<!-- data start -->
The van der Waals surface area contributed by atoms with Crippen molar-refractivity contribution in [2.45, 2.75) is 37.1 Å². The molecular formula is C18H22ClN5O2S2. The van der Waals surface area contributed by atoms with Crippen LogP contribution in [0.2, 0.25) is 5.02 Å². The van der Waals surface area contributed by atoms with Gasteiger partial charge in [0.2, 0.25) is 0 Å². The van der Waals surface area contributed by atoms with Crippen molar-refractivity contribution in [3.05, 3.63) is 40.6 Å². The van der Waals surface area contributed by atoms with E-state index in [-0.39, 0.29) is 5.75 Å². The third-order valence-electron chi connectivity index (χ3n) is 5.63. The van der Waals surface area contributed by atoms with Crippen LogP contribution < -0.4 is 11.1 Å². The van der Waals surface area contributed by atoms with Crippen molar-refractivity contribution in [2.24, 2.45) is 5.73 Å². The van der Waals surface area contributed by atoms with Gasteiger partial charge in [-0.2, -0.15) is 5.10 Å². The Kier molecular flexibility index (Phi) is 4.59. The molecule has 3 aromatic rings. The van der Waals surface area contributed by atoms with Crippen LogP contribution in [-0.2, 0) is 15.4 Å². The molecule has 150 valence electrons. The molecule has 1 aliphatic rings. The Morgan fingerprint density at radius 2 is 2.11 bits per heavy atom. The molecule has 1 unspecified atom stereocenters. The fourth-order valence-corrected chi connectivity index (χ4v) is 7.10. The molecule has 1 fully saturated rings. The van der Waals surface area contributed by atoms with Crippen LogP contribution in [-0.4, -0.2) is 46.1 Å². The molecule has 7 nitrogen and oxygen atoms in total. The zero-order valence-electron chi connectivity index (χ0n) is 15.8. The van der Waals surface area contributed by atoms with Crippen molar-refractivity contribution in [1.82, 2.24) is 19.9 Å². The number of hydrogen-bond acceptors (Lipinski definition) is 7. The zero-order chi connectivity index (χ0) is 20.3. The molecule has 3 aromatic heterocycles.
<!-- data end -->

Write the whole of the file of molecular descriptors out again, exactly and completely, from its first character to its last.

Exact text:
The van der Waals surface area contributed by atoms with Crippen molar-refractivity contribution in [2.45, 2.75) is 37.1 Å². The molecular formula is C18H22ClN5O2S2. The van der Waals surface area contributed by atoms with Crippen LogP contribution in [0.2, 0.25) is 5.02 Å². The van der Waals surface area contributed by atoms with Gasteiger partial charge in [0.2, 0.25) is 0 Å². The van der Waals surface area contributed by atoms with Crippen molar-refractivity contribution in [3.05, 3.63) is 40.6 Å². The van der Waals surface area contributed by atoms with E-state index in [-0.39, 0.29) is 5.75 Å². The third-order valence-electron chi connectivity index (χ3n) is 5.63. The van der Waals surface area contributed by atoms with Crippen LogP contribution < -0.4 is 11.1 Å². The van der Waals surface area contributed by atoms with Crippen molar-refractivity contribution in [2.24, 2.45) is 5.73 Å². The van der Waals surface area contributed by atoms with Gasteiger partial charge in [-0.2, -0.15) is 5.10 Å². The Kier molecular flexibility index (Phi) is 4.59. The molecule has 3 aromatic rings. The van der Waals surface area contributed by atoms with Crippen LogP contribution in [-0.2, 0) is 15.4 Å². The molecule has 150 valence electrons. The molecule has 1 aliphatic rings. The Morgan fingerprint density at radius 2 is 2.11 bits per heavy atom. The molecule has 1 unspecified atom stereocenters. The fourth-order valence-corrected chi connectivity index (χ4v) is 7.10. The molecule has 1 fully saturated rings. The van der Waals surface area contributed by atoms with Crippen LogP contribution in [-0.4, -0.2) is 46.1 Å². The molecule has 7 nitrogen and oxygen atoms in total. The zero-order valence-electron chi connectivity index (χ0n) is 15.8. The van der Waals surface area contributed by atoms with Crippen molar-refractivity contribution in [1.82, 2.24) is 19.9 Å². The number of hydrogen-bond acceptors (Lipinski definition) is 7. The zero-order chi connectivity index (χ0) is 20.3. The molecule has 3 aromatic heterocycles.